There was an old abandoned house at the eastern end of 81st street around Collins. We called it the 81st Street House because it was there at the end of 81st street. There used to be a row of houses on the beach in that area (now it’s the North Shore Open Space Park). I don’t know when the 81st Street House was abandoned; maybe in the early 60s, maybe in the 1950s. It represented a time frame that predated the memories of the kids in our area.
The house had two storeys. The driveway ran on the south side of the house. On the south side of the drive was an open beach area. Kids would walk from our neighborhood down to that beach and spend an afternoon there. Most of the kids ignored the creepy abandoned house but those of us who explored it would just wander in through the beach-front bay window (the glass had long since been broken out). We’d run up and down the stairs and climb through a hole in the ceiling of one room. And the master bedroom had a balcony that faced Collins. The yard still had tall trees, too. I think there was a huge coconut palm right beside the house that some of my friends would climb (I never could go very far up the trunk).
This was the location of a murder in 1969 or 1970. My friend Keith Murphy and I decided to go down to the beach one afternoon. As we approached the house we saw a hooded figure standing on the balcony. I didn’t know what the Ku Klux Klan was then but when I eventually saw pictures of klansmen I recognized the robe style right away. This hooded figure was wearing a light brown or tan-colored outfit. He pointed something in our direction, which creeped us out, so we crossed the street and went onto the beach further south. But after running around and playing for a while we ended up near the abandoned house.
There was a “seawall” there running parallel to the water. I guess you would park your car behind the seawall and walk onto the beach. All I remember clearly is playing around when suddenly Keith stopped and said, “Michael, did you hear that?” I hadn’t heard anything because we were making so much noise.
So I stopped and listened. Right as I was about to say nothing was happening I heard a POP in the distance, followed by another. We turned and looked at the house. There was a red car sitting in the lane beside it. Keith immediately had a really creepy feeling and he suggested we go take cover by the seawall (which was not very high). After about a minute a man in a white shirt came around the corner of the house from the rear. He was dragging another man (also wearing a white shirt). He put the man into the car in the left front seat (where in an American car the driver would be seated). The limp man’s head was hanging over the door, and as the living man walked around the car to get in on the other side Keith and I saw blood coming down the back of the limp man.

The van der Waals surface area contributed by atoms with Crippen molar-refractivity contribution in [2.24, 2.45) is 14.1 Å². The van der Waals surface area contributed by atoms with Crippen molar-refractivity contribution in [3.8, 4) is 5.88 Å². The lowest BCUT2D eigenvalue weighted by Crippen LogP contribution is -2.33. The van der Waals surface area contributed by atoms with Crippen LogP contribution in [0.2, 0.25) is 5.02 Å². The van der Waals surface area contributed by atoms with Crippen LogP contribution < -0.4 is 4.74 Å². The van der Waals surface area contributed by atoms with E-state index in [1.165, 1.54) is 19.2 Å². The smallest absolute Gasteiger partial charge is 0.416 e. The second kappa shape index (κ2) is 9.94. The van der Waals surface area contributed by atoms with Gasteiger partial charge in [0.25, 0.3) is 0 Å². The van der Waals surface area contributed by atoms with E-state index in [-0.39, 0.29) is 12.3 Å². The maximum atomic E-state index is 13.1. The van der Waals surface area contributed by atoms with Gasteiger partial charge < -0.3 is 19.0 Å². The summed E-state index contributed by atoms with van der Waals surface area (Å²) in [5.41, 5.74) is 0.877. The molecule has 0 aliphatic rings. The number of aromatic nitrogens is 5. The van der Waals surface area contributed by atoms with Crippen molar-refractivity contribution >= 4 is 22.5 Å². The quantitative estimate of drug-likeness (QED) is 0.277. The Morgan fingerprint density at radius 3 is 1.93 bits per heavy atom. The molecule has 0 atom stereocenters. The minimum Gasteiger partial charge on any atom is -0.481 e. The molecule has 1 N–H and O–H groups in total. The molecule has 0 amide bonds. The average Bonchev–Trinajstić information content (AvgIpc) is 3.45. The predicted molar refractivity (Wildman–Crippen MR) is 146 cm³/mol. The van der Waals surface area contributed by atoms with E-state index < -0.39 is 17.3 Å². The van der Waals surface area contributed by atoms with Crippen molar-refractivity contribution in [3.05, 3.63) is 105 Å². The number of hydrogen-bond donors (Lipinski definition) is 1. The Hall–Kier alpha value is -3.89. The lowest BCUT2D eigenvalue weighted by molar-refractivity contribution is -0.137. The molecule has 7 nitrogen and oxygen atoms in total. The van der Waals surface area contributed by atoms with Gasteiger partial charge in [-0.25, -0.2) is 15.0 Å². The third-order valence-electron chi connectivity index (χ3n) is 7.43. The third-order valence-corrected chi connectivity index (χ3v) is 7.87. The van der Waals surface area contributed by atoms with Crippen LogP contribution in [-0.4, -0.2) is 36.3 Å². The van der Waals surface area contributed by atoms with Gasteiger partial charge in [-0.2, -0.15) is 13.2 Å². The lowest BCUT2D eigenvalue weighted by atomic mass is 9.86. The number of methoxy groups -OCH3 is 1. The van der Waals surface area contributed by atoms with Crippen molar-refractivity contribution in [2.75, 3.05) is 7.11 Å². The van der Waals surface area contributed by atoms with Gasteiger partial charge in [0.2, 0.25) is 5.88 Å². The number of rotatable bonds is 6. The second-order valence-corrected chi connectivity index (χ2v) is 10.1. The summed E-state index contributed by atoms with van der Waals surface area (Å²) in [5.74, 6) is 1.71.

The driver pulled the limp man into the car and drove off. Keith and I freaked out, ran home, and reported what we had seen to some neighbors, who called the police. The police took us back to that house and searched it but they never found anything. People didn’t believe me when I told them that story mostly because of the fact that the driver was on the right-hand side of the car. All the kids were convinced I was making this up. In fact, it was an import car. I knew it was an import car the day I saw it; we had seen all sorts of odd cars driving around Miami Beach in those years.
I did not know what kind of car it was then but it had an unmistakable profile. It was a Sunbeam Alpine. Here is a picture of a 1962 Sunbeam Alpine. Notice that the steering wheel is on the right-hand side of the car. I will never forget that car or the sight of the man hanging over the left-hand door with blood running down his back. The driver was so calm and confident as he made his escape from the scene of the crime I have always wondered how many other people he might have killed. As far as that crime goes, I have never heard that it was solved. I don’t know that the body was ever found. I doubt it was. Whether it was a klan-related murder or something else, I don’t know, either.
Collectors still find and restore old Sunbeam Alpines in the south Florida area. It could be that the murderer’s car has been sold and resold many times. I was reminded of the murder when I stumbled across a listing for a partially restored Sunbeam Alpine that had been kept in storage in Miami Beach since 1973. That’s just too creepy to ignore. Maybe this article would make a better Halloween story, but I didn’t think about it on Halloween. Besides which, someone’s son died that day. Was he a good man? Was he a despicable criminal? Did anyone miss him? I just don’t think murder victims (even nameless and faceless victims) should be relegated to Halloween stories.
I am sure most of the people whom I told this story to as a kid will never remember it. They didn’t take us seriously. Even Keith eventually stopped talking about the murder. I never understood that, but I guess some people just bury disturbing information rather than integrate it into their waking memory. I am not criticizing Keith (he was only 10 years old) for moving on but I would never want to be forgotten if something like that happened to me. I hope justice was eventually done in that case. If the murderer was about 35 years old at the time, he would be in his 80s now. It is entirely conceivable he is still alive (or that someone killed him).